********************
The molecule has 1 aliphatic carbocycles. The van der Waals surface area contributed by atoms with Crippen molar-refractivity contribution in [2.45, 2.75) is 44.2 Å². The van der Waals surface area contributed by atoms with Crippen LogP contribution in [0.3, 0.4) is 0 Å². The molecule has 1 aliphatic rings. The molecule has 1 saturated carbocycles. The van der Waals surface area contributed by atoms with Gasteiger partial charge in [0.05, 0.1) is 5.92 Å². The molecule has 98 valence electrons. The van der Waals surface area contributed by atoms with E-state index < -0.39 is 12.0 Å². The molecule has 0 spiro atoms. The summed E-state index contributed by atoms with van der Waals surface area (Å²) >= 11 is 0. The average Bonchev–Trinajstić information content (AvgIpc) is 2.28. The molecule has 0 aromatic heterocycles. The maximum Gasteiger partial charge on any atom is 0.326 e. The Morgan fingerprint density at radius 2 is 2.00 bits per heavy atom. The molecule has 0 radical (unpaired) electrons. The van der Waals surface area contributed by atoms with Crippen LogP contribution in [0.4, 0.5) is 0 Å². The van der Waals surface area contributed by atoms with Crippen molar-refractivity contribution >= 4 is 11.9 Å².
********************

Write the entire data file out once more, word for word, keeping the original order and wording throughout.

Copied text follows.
The molecule has 1 aliphatic carbocycles. The van der Waals surface area contributed by atoms with Crippen molar-refractivity contribution in [2.45, 2.75) is 44.2 Å². The van der Waals surface area contributed by atoms with Crippen LogP contribution in [0.3, 0.4) is 0 Å². The molecule has 1 aliphatic rings. The molecule has 1 saturated carbocycles. The van der Waals surface area contributed by atoms with Gasteiger partial charge in [0.05, 0.1) is 5.92 Å². The molecule has 98 valence electrons. The van der Waals surface area contributed by atoms with E-state index < -0.39 is 12.0 Å². The molecule has 0 spiro atoms. The summed E-state index contributed by atoms with van der Waals surface area (Å²) >= 11 is 0. The average Bonchev–Trinajstić information content (AvgIpc) is 2.28. The molecule has 0 aromatic heterocycles. The maximum Gasteiger partial charge on any atom is 0.326 e. The Morgan fingerprint density at radius 2 is 2.00 bits per heavy atom. The molecule has 0 radical (unpaired) electrons. The van der Waals surface area contributed by atoms with Crippen LogP contribution in [0.4, 0.5) is 0 Å². The van der Waals surface area contributed by atoms with Crippen molar-refractivity contribution >= 4 is 11.9 Å².